Tuesday, October 5, 2010

Homemade Bread . . . and Buns

Speaking of foods that taste particularly good this time of year . . . isn't this just the perfect time to get back into baking homemade bread?

I don't think I made bread even once this summer. Did I? Nope, I sure can't remember it. Fortunately, we have a lady in the area, a fantastic bread baker, who makes and sells loaves of artisan bread so we haven't been too, too deprived in the bread department these past few months.

Making my own bread is something I really enjoy so it feels good to get my hands back into the dough again.

Besides loaves of bread, I like to keep buns on hand for use with hamburgers and hot dogs.

The following recipe isn't my favorite rye bread recipe as it doesn't have a high ratio of rye flour in it. But because rye contains very little gluten (the substance that allows bread to rise) and my best rye bread is fairly heavy and dense, I like to use this recipe for buns.

Yesterday I made half the recipe into hamburger buns and half into one loaf of bread. The original recipe was for rye buns (as in dinner roll buns) but I found it makes a good loaf of bread besides making good hamburger buns.


4 to 5 cups unbleached white flour
2 cups rye flour
2 tablespoons sugar
4 teaspoons salt
4 teaspoons caraway seeds
1 teaspoon celery seeds
2 (rounded) tablespoons dry yeast
1/4 cup butter
2 cups warm (115-120 degrees) water
2 eggs, slightly beaten

In a large mixing bowl, combine 2 cups unbleached flour, 2 cups rye flour, sugar, salt, caraway seeds, celery seeds and dry yeast.

In a small saucepan using a thermometer, warm butter and water to 115-120 degrees. Add to flour mixture and partially mix in. Then add the eggs and continue beating until all is incorporated.

Gradually add as much unbleached flour as you need to form a stiff dough. Knead on floured surface until smooth and elastic, about 5 minutes.

Place in greased bowl, turning to grease top.

Cover and let rise in a warm place until doubled in size, 1 to 1-1/2 hours.

Punch down and divide as desired. For each of my burger buns, I use approximately 3 ounces of dough.

I press the dough for the buns quite flat when putting them on the greased cookie sheet because they will rise before baking. Those two little thingies on the right end of the cookie sheet are dinner rolls I made to go with our soup and salad dinner.

The nine burger buns and two dinner rolls took about half of the dough. I made the other half into a traditional loaf of bread.

This was everything cooling after it came out of the oven.

Hubby came in the door just as I was putting the buns and loaf on the racks to cool. He'd been out at our daughter's most of the day and had worked up a bit of an appetite. We all know what fresh, homemade bread smells like. Well, I thought I was going to have to beat him off with a stick until one of the buns cooled enough so he could eat it.

Yup, sure does feel good to be baking bread again. Next summer, no matter how busy I am outside I'm going to decree every rainy day as bread making day.

Would one of you please be responsible for holding me to that??


  1. Oh YUM! I made bread all summer, but haven't tried buns yet. Thanks for sharing the recipe, can't wait to try it;)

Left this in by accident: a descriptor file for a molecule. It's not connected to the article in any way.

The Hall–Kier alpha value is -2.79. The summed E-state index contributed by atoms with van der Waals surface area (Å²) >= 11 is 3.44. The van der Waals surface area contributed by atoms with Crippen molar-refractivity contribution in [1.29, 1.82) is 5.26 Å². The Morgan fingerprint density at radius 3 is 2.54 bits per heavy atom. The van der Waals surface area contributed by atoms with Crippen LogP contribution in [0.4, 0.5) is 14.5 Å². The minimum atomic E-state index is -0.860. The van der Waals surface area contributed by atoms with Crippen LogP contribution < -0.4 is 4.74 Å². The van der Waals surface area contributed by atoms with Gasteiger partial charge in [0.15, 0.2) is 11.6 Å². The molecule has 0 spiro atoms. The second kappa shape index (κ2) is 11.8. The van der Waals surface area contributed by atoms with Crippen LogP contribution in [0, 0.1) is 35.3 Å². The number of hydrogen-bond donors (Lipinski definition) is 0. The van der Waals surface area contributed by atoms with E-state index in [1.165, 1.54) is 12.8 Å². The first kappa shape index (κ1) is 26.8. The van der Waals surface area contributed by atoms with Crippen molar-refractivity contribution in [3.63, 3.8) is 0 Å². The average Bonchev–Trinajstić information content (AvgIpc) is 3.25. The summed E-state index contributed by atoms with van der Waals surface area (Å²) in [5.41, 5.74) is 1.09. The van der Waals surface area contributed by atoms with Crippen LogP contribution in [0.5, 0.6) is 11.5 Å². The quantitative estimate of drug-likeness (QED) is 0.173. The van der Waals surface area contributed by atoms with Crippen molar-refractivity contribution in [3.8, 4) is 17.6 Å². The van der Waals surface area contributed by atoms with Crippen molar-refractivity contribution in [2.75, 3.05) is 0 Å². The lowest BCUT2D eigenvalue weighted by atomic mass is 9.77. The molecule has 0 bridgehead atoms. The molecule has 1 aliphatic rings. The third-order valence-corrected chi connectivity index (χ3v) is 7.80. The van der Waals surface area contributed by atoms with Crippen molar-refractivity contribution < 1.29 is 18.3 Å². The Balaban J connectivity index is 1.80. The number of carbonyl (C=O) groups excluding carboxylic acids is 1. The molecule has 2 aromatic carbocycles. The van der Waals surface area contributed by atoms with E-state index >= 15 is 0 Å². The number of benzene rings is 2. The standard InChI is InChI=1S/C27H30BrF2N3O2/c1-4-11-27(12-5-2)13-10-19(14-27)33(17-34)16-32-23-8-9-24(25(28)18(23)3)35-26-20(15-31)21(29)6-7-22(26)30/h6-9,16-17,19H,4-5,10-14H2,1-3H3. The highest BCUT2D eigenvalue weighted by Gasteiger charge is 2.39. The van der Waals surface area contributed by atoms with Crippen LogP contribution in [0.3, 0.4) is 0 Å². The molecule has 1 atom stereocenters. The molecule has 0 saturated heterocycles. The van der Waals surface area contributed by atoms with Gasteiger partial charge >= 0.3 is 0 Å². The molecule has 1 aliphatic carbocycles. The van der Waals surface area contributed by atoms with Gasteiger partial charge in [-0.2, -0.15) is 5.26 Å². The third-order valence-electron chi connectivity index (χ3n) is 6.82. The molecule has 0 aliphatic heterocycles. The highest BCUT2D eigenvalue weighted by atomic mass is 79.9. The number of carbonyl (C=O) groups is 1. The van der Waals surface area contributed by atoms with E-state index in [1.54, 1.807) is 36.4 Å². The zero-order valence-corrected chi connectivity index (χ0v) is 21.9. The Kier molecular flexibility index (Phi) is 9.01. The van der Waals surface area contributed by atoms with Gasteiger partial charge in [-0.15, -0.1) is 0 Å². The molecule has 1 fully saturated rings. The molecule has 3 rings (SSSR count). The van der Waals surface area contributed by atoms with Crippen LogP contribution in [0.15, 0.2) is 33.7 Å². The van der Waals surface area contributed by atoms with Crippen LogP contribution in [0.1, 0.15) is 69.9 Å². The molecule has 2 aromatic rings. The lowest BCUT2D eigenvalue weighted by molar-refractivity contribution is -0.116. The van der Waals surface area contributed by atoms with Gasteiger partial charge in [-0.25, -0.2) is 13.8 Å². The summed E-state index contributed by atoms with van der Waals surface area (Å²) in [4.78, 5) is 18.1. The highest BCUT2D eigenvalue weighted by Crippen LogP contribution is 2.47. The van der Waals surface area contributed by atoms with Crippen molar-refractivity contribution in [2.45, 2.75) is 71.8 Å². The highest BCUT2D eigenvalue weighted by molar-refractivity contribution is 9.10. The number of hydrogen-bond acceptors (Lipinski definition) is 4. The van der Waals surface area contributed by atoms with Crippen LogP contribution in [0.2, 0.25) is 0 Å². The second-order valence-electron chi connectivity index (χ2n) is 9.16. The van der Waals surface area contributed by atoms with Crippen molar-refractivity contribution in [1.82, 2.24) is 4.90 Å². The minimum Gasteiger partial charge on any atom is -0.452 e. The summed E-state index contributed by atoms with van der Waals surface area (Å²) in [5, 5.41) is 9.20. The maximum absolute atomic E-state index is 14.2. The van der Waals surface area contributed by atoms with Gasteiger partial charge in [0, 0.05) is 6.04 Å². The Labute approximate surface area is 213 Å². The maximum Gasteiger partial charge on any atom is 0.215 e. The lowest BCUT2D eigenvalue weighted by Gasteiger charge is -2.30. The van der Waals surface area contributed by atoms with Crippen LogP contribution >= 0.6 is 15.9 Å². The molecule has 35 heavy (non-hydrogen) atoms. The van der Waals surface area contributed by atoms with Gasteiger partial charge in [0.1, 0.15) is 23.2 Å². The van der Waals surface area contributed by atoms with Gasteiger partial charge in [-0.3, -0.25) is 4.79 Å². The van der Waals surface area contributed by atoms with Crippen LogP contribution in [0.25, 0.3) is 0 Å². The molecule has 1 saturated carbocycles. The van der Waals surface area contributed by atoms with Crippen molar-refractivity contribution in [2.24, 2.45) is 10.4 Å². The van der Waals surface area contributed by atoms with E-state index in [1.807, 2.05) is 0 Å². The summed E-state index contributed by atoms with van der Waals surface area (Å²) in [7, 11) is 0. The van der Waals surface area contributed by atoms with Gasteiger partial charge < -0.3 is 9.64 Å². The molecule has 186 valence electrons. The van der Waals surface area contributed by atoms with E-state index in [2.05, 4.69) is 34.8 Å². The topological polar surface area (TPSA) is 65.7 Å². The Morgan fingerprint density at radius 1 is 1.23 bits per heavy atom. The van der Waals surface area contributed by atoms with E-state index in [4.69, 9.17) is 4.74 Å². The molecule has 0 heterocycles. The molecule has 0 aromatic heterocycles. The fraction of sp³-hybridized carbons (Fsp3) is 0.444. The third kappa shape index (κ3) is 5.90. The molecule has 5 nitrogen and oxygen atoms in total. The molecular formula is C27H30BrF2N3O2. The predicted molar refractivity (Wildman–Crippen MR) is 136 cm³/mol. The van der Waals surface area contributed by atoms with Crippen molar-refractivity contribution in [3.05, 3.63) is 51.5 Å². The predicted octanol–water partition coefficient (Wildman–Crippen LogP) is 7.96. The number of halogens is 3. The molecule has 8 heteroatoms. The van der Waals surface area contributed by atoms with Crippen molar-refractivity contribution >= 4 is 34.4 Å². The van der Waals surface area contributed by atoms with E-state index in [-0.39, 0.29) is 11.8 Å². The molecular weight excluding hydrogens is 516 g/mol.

2. Yummy, looks good. I make bread about every 4-5 days, but I have to use a bread machine due to my arthritis, I just can't knead the dough.

    I make different herb breads and a plain sandwich bread - I Loooovvvveeee bread!

  3. I'm still making bread, but can't wait to turn over that duty to hubby again. I wish I enjoyed it but I get stressed! Hubby on the other hand is a natural, he really enjoys it, and I enjoy eating it - his is SO much better than anything I make!

  4. If you can wait for bread to cool down, well your just super human. My wood bread oven is about 500-700 degrees when I pull the bread out and I still only make it a few minutes. Mouth burns heal real fast :)

  5. Bread Making is something I vow to get better at! And I love rye!

    I keep telling myself to get off my duff and do it! Not sure what I am waiting for!

  6. I don't think there is anything that smells more wonderful than bread right out of the oven. That's a great idea - making half buns and half bread. Rye is my favorite so I will try this recipe. Made your cranberry pumpkin bread and ate an alarmingly large portion of it!

  7. That bread looks fantastic. Ummmm, the smell of fresh baked bread.

  8. Stephanie - We don't like the great big ol' hunk of tasteless "bread" you get in store bought buns so that's why I resorted to making ours. And you can always use them (split in half) for toast or any kind of sandwich if you run out of loaf bread.

    Yvette - Hey, bread machine bread is good!

    When my daughter was little if she were given a choice of a cookie or slice of homemade bread, she'd always choose the bread.

    Erin - Lucky you! Another reason to miss your hubby on this deployment!

    jane - Oh, I'm lusting after your wood bread oven. Bread baked in there is soooo much better!

    Apple Pie Gal - Go for it, Girl! I know you can conquer it.

    Susan - I know exactly what you mean about that Pumpkin Cranberry Bread. If the truth were known, I think I ate about 2/3 of the whole batch!

    Lorie - Just what is it about the aroma of fresh baked, homemade bread? If the "experts" were really smart, they'd make a perfume that smelled like that!

  9. Well, how many rainy days do you think you'll have? :) Those look so good. DH doesn't like caraway but I love it. I wonder if he'd notice if I ground the seeds!

  10. Leigh - Duh, yeah, I see the potential problem! It would probably be feast or famine. Too dry a summer and we'd have very little bread. A rainy season and I'd have it coming out of our ears!

    Would you be happy just leaving the caraway seeds out of a rye recipe? At least you'd still have the rye flavor.